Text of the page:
As the shock of the Paris attacks died down, many reasonable and well-intentioned Christians followed in the steps of less reasonable and less well-intentioned secularists, declaring that it would be a mistake to lay responsibility for such acts of terrorism at the feet of all Muslims (a self-evidently true statement) or on Islam itself (far from self-evidently true).  An ordained Christian minister whom I have known for years rightly pointed out that those who refuse to believe individual Muslims when they say that they do not support violent jihad are effectively calling them “liars or mere stooges.”  Yet he and others who keep repeating that “ISIS doesn’t represent all of Islam” (a self-evidently true statement) all too often gently slide into implying something more: that ISIS is, in some essential way, not truly Islamic (far from self-evidently true).
The leaders of the Islamic State, needless to say, disagree with these well-meaning Christians.  Here is how the former describe the jihadists of Paris:
This group of believers were youth who divorced the worldly life and advanced towards their enemy hoping to be killed for Allah’s sake, doing so in support of His religion, His Prophet (blessing and peace be upon him), and His allies.  They did so in spite of His enemies.  Thus, they were truthful with Allah—we consider them so—and Allah granted victory upon their hands and cast terror into the hearts of the crusaders in their very own homeland.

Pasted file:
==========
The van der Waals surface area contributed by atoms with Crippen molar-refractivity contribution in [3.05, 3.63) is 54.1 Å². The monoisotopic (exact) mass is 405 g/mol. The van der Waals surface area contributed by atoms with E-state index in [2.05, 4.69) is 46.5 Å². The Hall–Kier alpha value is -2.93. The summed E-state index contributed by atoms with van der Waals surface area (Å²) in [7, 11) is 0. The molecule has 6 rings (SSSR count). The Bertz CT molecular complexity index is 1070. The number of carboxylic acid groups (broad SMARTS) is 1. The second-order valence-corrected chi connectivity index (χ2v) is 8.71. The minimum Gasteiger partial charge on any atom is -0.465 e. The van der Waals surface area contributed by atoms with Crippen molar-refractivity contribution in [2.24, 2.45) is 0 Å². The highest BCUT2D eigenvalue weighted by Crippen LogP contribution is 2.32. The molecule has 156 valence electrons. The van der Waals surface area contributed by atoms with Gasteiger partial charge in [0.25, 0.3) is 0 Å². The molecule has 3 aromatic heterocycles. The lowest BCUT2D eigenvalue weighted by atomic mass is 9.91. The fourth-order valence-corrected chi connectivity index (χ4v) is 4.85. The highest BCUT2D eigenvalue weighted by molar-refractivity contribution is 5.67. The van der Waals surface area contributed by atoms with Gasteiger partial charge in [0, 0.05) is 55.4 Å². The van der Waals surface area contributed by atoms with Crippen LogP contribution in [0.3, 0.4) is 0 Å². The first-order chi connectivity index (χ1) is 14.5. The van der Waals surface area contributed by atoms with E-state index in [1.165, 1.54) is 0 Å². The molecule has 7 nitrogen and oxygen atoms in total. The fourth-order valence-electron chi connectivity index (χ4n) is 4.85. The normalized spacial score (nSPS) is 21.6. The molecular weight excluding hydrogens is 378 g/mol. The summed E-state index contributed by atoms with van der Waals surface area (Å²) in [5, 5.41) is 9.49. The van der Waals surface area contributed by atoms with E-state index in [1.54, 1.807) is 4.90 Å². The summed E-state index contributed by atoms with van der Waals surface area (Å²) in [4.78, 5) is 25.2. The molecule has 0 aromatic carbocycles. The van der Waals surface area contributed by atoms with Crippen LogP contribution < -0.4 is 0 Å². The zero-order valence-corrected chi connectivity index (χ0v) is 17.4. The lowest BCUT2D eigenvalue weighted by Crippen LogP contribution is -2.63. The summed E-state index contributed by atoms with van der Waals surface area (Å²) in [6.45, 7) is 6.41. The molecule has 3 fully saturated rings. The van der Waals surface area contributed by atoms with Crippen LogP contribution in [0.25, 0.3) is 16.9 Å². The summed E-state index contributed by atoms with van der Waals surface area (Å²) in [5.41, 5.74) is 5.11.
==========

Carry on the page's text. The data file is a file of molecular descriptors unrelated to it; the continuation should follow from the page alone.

Those who do not take representatives of the Islamic State at their word when they claim that they are acting on behalf of Islam and in accordance with Islamic principles are calling them “liars” as well.  At best, they are judging these Muslims’ self-understanding of their religion in the same way that the teenaged atheist does when he says to a Catholic or a Lutheran, “If you were really a Christian, you would . . . ”  The problem becomes even worse when they refuse to believe seemingly nonradical Muslims who, say, express a desire to see sharia imposed in Western countries or are reluctant to condemn acts of terror committed by other Muslims because, as the president of the Muslim Association of Greater Rockford once told Aaron Wolf and me, Islam is a pendulum that can “swing to the extremes and come back to the middle, but you are still within the boundaries” of Islam, and thus “You can believe someone is a terrorist, and I don’t.”  Claiming that a man who freely volunteers such statements “doesn’t really mean it” or “doesn’t understand what he is saying” isn’t giving him the benefit of the doubt; it is calling him either stupid or a liar. (Read more.)